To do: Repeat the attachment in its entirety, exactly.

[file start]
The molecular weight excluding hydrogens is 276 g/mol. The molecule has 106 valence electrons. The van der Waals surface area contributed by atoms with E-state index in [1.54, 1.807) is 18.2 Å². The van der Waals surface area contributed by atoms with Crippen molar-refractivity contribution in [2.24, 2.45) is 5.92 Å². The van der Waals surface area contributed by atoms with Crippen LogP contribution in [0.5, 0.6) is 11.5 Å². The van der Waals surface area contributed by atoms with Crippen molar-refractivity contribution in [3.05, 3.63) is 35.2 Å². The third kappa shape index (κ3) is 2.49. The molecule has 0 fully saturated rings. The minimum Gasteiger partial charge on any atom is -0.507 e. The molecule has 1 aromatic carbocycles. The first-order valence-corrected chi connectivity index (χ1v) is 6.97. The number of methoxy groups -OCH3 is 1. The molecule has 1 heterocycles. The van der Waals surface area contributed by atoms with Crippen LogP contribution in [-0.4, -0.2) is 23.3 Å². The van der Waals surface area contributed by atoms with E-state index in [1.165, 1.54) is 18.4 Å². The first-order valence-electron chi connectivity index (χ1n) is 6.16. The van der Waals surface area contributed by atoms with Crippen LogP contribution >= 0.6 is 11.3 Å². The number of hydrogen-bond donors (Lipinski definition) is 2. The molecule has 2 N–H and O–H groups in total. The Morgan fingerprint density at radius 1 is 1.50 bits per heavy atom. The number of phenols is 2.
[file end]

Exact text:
The molecular weight excluding hydrogens is 276 g/mol. The molecule has 106 valence electrons. The van der Waals surface area contributed by atoms with E-state index in [1.54, 1.807) is 18.2 Å². The van der Waals surface area contributed by atoms with Crippen molar-refractivity contribution in [2.24, 2.45) is 5.92 Å². The van der Waals surface area contributed by atoms with Crippen LogP contribution in [0.5, 0.6) is 11.5 Å². The van der Waals surface area contributed by atoms with Crippen molar-refractivity contribution in [3.05, 3.63) is 35.2 Å². The third kappa shape index (κ3) is 2.49. The molecule has 0 fully saturated rings. The minimum Gasteiger partial charge on any atom is -0.507 e. The molecule has 1 aromatic carbocycles. The first-order valence-corrected chi connectivity index (χ1v) is 6.97. The number of methoxy groups -OCH3 is 1. The molecule has 1 heterocycles. The van der Waals surface area contributed by atoms with Crippen LogP contribution in [-0.4, -0.2) is 23.3 Å². The van der Waals surface area contributed by atoms with E-state index in [1.165, 1.54) is 18.4 Å². The first-order valence-electron chi connectivity index (χ1n) is 6.16. The van der Waals surface area contributed by atoms with Crippen LogP contribution >= 0.6 is 11.3 Å². The number of hydrogen-bond donors (Lipinski definition) is 2. The molecule has 2 N–H and O–H groups in total. The Morgan fingerprint density at radius 1 is 1.50 bits per heavy atom. The number of phenols is 2.